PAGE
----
Originally from Salisbury, North Carolina, Ada Wong is graduating with a degree in computer science and heading to California for a job at Apple. She took a moment to speak with sophomore Lily Neusaenger about experiential learning, applied research and the power of community for fueling her career.
Mobile Development for a Client
During my sophomore year, I took a graduate class focused on mobile development. The professor tailored the course toward experiences that you could take on in your career by simulating real-world software engineering experiences. As part of the class project, we had the choice to develop our own app idea or collaborate with a client seeking app development services.
I chose to work with a client which was the Nunn Lab at Duke University, a research group involved in studies conducted in Madagascar. One challenge they faced was accurately identifying individuals based on their nicknames. During interviews, different nicknames were mentioned, potentially referring to the same person. Additionally, they were capturing images to track relationships within the communities.
They needed an app to manage their image collection and match individuals with different nicknames but the same image, to avoid duplicates.
I collaborated with three other students in a group, and we had one semester to create a basic app, known as a minimum viable product (MVP). It was a simplified version, but it was successfully used in their research. I was also able to discuss this project during interviews for internships when asked about my experiences.
Research Project on Usable Security
In another graduate-level class, the main objective was to conduct a research project focused on enhancing our understanding of usable security. I collaborated with two other individuals in a small group, and our research revolved around studying deceptive patterns and user perceptions in streaming services. We also conducted literature reviews of relevant research papers and obtained approval from the Institutional Review Board (IRB).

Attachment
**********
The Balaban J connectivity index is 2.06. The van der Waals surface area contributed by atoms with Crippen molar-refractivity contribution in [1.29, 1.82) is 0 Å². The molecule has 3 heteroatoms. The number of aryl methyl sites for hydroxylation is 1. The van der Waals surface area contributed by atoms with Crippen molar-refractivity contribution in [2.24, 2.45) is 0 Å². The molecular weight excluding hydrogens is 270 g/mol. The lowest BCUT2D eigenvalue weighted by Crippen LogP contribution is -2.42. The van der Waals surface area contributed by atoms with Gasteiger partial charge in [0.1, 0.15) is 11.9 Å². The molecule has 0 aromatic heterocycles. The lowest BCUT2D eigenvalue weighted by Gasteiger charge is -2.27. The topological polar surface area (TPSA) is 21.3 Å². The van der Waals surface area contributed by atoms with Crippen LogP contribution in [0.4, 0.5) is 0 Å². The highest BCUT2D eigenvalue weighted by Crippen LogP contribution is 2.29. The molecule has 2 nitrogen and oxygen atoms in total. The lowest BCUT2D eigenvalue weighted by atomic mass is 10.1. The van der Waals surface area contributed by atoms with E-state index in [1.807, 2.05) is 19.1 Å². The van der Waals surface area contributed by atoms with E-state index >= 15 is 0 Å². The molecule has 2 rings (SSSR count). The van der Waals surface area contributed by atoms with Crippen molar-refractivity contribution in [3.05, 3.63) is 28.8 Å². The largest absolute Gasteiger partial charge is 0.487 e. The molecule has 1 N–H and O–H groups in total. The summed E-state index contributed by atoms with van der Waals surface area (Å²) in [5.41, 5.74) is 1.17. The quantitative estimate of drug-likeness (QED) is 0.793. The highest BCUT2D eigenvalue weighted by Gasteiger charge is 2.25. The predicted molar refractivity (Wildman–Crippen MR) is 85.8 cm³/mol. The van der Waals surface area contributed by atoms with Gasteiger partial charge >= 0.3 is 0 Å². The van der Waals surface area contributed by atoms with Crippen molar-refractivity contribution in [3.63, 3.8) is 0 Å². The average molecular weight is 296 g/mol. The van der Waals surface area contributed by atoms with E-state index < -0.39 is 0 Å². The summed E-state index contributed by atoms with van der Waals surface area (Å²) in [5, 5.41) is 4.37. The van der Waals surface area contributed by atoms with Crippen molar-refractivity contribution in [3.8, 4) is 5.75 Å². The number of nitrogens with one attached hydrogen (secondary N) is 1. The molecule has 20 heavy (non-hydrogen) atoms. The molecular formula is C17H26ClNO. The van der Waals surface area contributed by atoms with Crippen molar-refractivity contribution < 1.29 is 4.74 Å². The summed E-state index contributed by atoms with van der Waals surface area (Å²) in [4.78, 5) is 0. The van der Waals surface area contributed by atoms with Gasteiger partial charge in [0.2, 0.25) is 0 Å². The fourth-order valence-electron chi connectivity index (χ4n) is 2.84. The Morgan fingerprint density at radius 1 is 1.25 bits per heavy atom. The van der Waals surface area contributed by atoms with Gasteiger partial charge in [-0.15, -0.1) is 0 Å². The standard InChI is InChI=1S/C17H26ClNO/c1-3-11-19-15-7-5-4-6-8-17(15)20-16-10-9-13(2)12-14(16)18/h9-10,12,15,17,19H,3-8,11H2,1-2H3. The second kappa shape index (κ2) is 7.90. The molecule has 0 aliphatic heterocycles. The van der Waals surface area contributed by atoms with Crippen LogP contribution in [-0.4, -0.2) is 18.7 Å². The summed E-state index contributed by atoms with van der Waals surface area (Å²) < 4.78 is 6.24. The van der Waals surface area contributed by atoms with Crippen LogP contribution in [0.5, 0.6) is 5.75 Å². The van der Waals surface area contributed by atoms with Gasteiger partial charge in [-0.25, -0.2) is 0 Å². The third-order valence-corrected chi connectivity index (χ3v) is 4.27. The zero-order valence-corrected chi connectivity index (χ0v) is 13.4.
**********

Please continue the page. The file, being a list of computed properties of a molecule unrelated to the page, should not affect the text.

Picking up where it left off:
I found this class engaging and thought it was interesting to apply my learnings through research. During the initial phase of the semester, we gained extensive knowledge and familiarity with various issues within the field of usable security. The second half of the semester, we applied our knowledge to conduct a study which included surveys, interviews, and developing a codebook.
Last summer, I had the opportunity to intern at Microsoft, specifically in the security domain. This experience allowed me to witness firsthand how the concepts and principles learned in this course could be effectively applied in real-life scenarios.
Community of Women in Tech
When I first arrived at Duke, I was looking for a tech community specifically for women since most of my family isn’t in tech. DTech became that group for me and was led by two amazing advisors, Amy Arnold and Kelly Perri. They both provided support through one-on-one meetings and organized campus events.
I joined DTech as a freshman and became a DTech Scholar in my sophomore year through a remote internship at Nintendo. Amy encouraged me to lead a circle of seven members in North Carolina and Atlanta. We had weekly virtual meetings to share our internship experiences and build a support system during the summer.
Last summer, I led a DTech circle in Seattle, enjoying in-person activities like ice cream outings and dinners. We also connected with helpful alumni mentors in Seattle. DTech hosts valuable events like resume workshops and alumni talks, even providing practice for technical and behavioral interviews. Participating in DTech has made a significant impact on my interviews and overall experience at Duke.
Choosing to engage with clubs like DTech alongside my coursework was rewarding. I highly recommend DTech to computer science students for its supportive community and real-life opportunities.